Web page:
Tuesday, June 30, 2009

New Face Of Clean Air

Dear Me,

Last June 23rd marked the 10th year implementation of
Republic Act 8749 or more commonly known as the Philippine Clean Air Act of 1999.

Even without proof of scientific studies, I think most of us will say that the level of air pollution in the cities especially in Metro Manila has absolutely deteriorated. I, for one, have noticed how lots of motor vehicles emit a very large volume of poisonous and toxic fumes.

Former Philippine President
Joseph Estrada signed the Philippine Clean Air Act into law on June 23, 1999. An extensive air quality management program, this law targets to combat the growing air pollution problem by utilizing a national development plan formulated by the Department of Environment and Natural Resources (DENR).

Ten years has passed since its implementation. I wonder how are we faring in this battle for a clean and green life.

In celebration of the 10th anniversary of the
Philippine Clean Air Act, the "Clean Air 10 Declaration" was drafted as they declare ten-point actions.

  1. We urge the Department of Science and Technology (DOST) to create a multi-stakeholder committee to improve information dissemination on clean air technologies by creating and maintaining a database of the technologies verified by relevant government agencies which is readily accessible to the public.

  2. We urge the Department of Environment and Natural Resources (DENR), Department of Transport and Communications (DOTC), Department of Education (DepEd), Department of Health (DOH), Philippine Information Agency (PIA), Department of Interior and Local Government (DILG), DOST, other concerned government agencies, and media to come up with a general direction and strategy including core messages to be communicated nationwide (e.g., the quality of air that people breathe, all sources and impacts of air pollution, solutions to reduce air pollution) and a scientific, systematic, target-specific and sustainable monitoring and evaluation system for the clean air and climate change campaign.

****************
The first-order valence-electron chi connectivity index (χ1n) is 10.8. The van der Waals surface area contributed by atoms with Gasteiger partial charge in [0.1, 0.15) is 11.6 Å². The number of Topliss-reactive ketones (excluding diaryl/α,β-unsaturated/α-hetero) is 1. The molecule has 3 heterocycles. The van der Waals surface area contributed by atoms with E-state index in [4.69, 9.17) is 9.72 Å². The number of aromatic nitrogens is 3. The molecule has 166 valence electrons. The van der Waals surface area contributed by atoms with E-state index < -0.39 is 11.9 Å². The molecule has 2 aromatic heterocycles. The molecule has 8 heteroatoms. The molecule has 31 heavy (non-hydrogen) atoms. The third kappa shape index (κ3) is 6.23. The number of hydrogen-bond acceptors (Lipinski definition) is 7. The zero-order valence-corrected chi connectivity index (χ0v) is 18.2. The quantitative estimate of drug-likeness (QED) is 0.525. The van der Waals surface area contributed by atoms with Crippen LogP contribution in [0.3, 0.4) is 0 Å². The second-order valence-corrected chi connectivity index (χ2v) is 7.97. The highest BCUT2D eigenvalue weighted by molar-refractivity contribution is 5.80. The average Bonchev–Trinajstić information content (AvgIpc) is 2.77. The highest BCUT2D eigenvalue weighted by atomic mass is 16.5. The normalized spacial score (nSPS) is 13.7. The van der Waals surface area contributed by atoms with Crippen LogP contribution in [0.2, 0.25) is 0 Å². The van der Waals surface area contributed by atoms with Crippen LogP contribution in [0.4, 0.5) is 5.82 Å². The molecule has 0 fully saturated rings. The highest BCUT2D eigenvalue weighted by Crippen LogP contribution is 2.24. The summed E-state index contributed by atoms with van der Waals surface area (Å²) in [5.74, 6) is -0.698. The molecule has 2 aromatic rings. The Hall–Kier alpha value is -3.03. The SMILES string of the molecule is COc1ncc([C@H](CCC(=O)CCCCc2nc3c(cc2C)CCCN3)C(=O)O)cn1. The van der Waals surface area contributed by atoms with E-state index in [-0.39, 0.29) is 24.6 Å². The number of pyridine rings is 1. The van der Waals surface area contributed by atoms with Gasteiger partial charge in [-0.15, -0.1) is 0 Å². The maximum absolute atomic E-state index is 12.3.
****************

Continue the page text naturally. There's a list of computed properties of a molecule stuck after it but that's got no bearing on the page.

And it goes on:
3. We urge the heightened collaboration of the private sector, particularly multi-media groups, malls/stores, mass transit systems, to provide free avenues for promoting the clean air and climate change campaigns, as well as professional groups, academe and church-based organizations, to volunteer technical skills for information dissemination and capacity-building aspects of the campaign.

  4. We urge the DILG, the League of Cities of the Philippines (LCP), the League of Municipalities of the Philippines (LMP), and the League of Provinces of the Philippines (LPP), in the short-term, to encourage local government units (LGU)s to designate Environment and Natural Resources Officers (ENROs) and establish Anti-Smoke Belching Units (ASBUs) or other positions to implement clean air and climate change programs and projects and, in the long-term, to support the amendment of the Local Government Code to make the ENRO position mandatory.

  5. We urge the DENR, DOTC, DILG, Technical Education and Skills Development Authority (TESDA), Local Government Academy (LGA), LGUs, the academe and other expert groups, to organize technical trainings (e.g., assessing air quality status of the airshed, determining appropriate policy measures to reduce air pollution, engaging stakeholders in planning, regular reporting to the public, translating these measures at the barangay level), and provide logistical support (e.g., emission testing equipment) to airshed governing boards and LGUs.

  6. We strongly request the TESDA, the LGUs, engine manufacturers (e.g., Motorcycle Development Program Participants Association, MDPPA), NGOs, and local experts to institutionalize technical training of operators, drivers and mechanics/service centers on emission control measures (e.g., preventive maintenance, eco-driving) and explore with other concerned government agencies the possibility of providing an incentive and penalty system that will encourage clean air compliance and discourage smoke belchers (e.g., mandating preventive maintenance training as requirement for issuance of permit to operate).

  7. We urge all national government agencies and LGUs to strengthen implementation by strictly enforcing the provisions of the Clean Air Act, especially anti-smoke belching campaign, ban on smoking in public places and incineration ban and the provisions of RA 9003 (Ecological Solid Waste Management Act) on open burning; to issue the appropriate executive orders and enact the necessary ordinances to address the policy gaps (e.g., control of tricycle franchises issued by LGUs, widen and strengthen roadside apprehensions (on smoke-belching) of Land Transport Office (LTO)-deputized groups, penalizing idling of vehicles, encourage non-motorized and non-polluting modes of transport) and to make regular reports to the public of these actions taken.